Electronic money: smart cards n There are basically two types of smart cards: 1. 2. n n an intelligent smart card and a memory card. An intelligent smart card contains a microchip with the ability to store and secure information, and makes different responses depending on the requirements of the card issuers specific application needs. Memory type cards simply store information, similar to the stored information on the back of a credit card.

Electronic funds transfer (EFT) …an electronic movement of financial data, designed to eliminate the paper instruments normally associated with such fund movement. n There are many types of EFTs including: n ACH, n POS, n ATM, n direct deposit, n telephone bill paying, n automated merchant authorization systems, and n pre-authorized payments.

Electronic funds transfer systems n Point of sale (POS) transaction …a sale that is consummated by payment for goods or services received at the point of the sale or a direct debit of the purchase amount to the customer’s checking account. n Automated clearing house (ACH) transaction …an electronically processed payment using a standard data format. n ACH payments are electronic payments of funds and government securities among financial institutions and businesses

Internet bill payment, telephone bill payment, automatic deposits, and bank drafts n Although these types of payments seem to be electronic, paper checks are still often written on the customer’s behalf and mailed to the business. n These types of payments will most likely become completely electronic in the near future.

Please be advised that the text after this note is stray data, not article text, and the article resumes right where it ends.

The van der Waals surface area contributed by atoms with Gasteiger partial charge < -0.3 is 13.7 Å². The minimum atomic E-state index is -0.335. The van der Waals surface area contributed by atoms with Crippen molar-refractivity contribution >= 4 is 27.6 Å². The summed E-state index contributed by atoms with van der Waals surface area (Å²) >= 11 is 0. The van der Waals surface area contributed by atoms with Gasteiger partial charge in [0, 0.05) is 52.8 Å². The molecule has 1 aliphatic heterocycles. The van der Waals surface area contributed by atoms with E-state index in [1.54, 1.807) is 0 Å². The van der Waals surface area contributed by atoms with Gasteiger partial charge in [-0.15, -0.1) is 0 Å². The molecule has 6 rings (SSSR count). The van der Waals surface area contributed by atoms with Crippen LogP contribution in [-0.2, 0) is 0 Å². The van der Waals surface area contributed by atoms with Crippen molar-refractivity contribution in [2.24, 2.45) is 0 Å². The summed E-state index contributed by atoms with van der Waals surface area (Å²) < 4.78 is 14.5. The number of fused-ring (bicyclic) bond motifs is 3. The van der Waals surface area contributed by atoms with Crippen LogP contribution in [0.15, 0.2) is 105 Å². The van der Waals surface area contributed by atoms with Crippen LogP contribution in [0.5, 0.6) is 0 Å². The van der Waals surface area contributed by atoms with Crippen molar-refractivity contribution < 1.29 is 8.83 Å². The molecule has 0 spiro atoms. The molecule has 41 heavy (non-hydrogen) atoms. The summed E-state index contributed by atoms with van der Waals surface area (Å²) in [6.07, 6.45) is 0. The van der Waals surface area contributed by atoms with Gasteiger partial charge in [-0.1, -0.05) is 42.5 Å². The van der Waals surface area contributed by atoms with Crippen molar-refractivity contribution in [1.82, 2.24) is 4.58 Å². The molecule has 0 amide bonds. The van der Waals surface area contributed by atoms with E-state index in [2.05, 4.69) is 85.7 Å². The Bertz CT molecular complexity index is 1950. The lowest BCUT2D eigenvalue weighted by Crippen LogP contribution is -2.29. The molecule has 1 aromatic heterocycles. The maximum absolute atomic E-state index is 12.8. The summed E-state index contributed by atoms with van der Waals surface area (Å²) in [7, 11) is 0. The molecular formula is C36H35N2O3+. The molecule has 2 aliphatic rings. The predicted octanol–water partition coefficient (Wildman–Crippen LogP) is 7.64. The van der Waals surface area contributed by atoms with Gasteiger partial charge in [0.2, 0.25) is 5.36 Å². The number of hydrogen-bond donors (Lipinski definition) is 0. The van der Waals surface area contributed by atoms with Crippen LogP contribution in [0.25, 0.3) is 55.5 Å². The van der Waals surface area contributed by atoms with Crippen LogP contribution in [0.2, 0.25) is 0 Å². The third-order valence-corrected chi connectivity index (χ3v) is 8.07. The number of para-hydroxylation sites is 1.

Functional cost analysis n The Federal Reserve System conducts a survey called the Functional Cost Analysis Program to collect cost and income data on commercial bank operations. n According to functional cost analysis data, demand deposits are the least expensive source of funds.

Functional cost analysis classifies checkprocessing activities as either deposits (electronic and non-electronic), withdrawals (electronic and non-electronic), transit checks deposited, transit checks cashed, account opened or closed, on-us checks cashed or general account maintenance (truncated and non-truncated) n Electronic transactions …those that occur through automatic deposits, Internet and telephone bill payment, ATM’s and ACH transactions. n Non-electronic …those transactions conducted in person or by mail.

Functional cost analysis check-processing n Transit checks deposited are defined as checks drawn on any bank other than the subject bank. n On-us checks cashed are checks drawn on the bank’s customer's account. n Deposits represent checks or currency directly deposited in the customer's account. n Account maintenance refers to general record maintenance and preparing and mailing a periodic statement. n A truncated account is a checking account in which the physical check is ‘truncated’ at the bank; i. e. , checks are not returned to the customer. n Official check issued would be for certified funds. n Net indirect costs are those cost not directly related to the product such as salaries to manage the bank or general overhead cost applicable to all products at the bank.